What specifically?

    Assume a 3.5 CoP so

    I ass U me. No, I would rather have people's actual experience.

    Your 7p per kWh looks too low

    You're right. It's 7.6p

    I would install solar thermal and a shower timer and take the pain.

    What would the solar thermal do that the PV doesn't? Why would I want all the extra complication?
    Why would I want a shower timer? I don't want to compromise our experience (wear a hair shirt).

    Up side is you gain air cooling

    Agreed, but that rather contradicts your hair shirt suggestion and cost basis.
  1.  
    What's your objective? You won't save much money compared to a smart-meter tariff, but you could reduce some CO2 by avoiding resistance heating and PV diversion.

    Your heat demand (1-2kWth) is of course much less than most heating systems are intended for.

    IIRC you do not have a wet heating network or UFH pipework (?) which you would require for a 'typical' multi-kW air-water ashp install, and the cost of retrofit is disproportionate to the benefits.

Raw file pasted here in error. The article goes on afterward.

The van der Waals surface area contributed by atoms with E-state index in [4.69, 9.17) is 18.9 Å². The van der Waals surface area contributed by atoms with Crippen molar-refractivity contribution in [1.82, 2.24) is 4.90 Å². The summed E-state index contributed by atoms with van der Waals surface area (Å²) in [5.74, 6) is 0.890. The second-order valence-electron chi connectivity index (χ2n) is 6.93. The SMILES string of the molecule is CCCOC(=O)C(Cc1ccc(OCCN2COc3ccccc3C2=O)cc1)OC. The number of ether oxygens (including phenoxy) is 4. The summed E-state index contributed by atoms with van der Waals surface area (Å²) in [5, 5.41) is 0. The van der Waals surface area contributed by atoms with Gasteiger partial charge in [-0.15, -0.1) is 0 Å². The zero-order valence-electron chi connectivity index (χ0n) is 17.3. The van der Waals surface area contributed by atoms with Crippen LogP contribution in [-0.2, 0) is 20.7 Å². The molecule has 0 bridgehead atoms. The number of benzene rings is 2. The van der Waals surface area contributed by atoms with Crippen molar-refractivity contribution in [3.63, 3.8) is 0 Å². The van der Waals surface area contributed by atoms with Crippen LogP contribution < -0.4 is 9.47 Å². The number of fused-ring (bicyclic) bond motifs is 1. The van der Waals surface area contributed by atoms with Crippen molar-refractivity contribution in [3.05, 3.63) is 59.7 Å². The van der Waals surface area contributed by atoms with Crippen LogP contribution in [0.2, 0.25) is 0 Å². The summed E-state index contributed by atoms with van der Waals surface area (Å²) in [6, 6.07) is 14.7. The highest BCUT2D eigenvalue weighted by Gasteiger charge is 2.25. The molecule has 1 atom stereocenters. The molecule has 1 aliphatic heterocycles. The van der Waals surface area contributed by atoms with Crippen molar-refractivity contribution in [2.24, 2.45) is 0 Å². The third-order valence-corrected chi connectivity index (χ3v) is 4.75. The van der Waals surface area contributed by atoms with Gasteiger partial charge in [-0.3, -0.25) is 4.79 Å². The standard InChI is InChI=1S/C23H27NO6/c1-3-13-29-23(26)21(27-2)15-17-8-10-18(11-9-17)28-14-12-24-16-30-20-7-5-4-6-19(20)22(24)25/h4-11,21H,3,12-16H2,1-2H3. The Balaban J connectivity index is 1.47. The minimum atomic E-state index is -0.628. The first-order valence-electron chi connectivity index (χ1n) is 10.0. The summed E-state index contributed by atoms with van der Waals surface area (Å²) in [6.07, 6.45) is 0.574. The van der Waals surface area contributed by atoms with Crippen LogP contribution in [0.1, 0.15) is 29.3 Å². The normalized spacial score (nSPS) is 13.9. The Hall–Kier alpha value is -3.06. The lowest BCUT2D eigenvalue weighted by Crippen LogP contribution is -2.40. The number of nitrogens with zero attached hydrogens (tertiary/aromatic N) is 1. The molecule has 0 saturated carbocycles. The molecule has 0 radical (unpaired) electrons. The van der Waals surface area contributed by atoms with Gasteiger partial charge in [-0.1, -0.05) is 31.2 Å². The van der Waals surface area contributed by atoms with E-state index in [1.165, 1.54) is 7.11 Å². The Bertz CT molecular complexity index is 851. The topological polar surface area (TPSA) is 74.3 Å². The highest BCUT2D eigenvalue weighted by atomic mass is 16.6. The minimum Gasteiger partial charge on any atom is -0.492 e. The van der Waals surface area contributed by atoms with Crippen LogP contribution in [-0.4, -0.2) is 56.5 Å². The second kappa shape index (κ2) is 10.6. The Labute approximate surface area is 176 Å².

You mentioned using over-ventilation to distribute electric heat, there could be knockon advantages in reducing this.

    You could look at a very small air conditioning unit in your main room. Somebody here installed one diy as an air-air heatpump, with a high spf, but these are quite unusual so don't expect very much crowd-sourced knowhow... Edit: the one I meant was prior to Owlman's recent install. Was it Ringi's perhaps?

    Our (much larger) ashp's 5-year warranty was conditional on us taking out an expensive service contract, you'd want to avoid that.

    RHI is based on heat demand as stated on the EPC, which I imagine is low for your place, and is not available for air-air ashps or DIY.

    For an appliance like a heat pump with lots of moving parts, I'd plan around a ten years lifetime. Edit: our big one lasted faultlessly for 8 years, then kaput.
    • CommentAuthorowlman
    • CommentTimeSep 8th 2019
     
    Are you looking at Air to Water or Air to Air? I'm guessing the latter.
    • CommentAuthorJeff B
    • CommentTimeSep 8th 2019
     
    Will the ban on the installation of gas boilers in new builds from 2025 accelerate the development of more efficient ASHP's? An ASHP will be no good unless the new houses are very well insulated, so this ban should also provide an incentive to do just that.

    https://www.thetimes.co.uk/article/gas-boilers-will-be-banned-in-new-homes-from-2025-s7kbtb6jq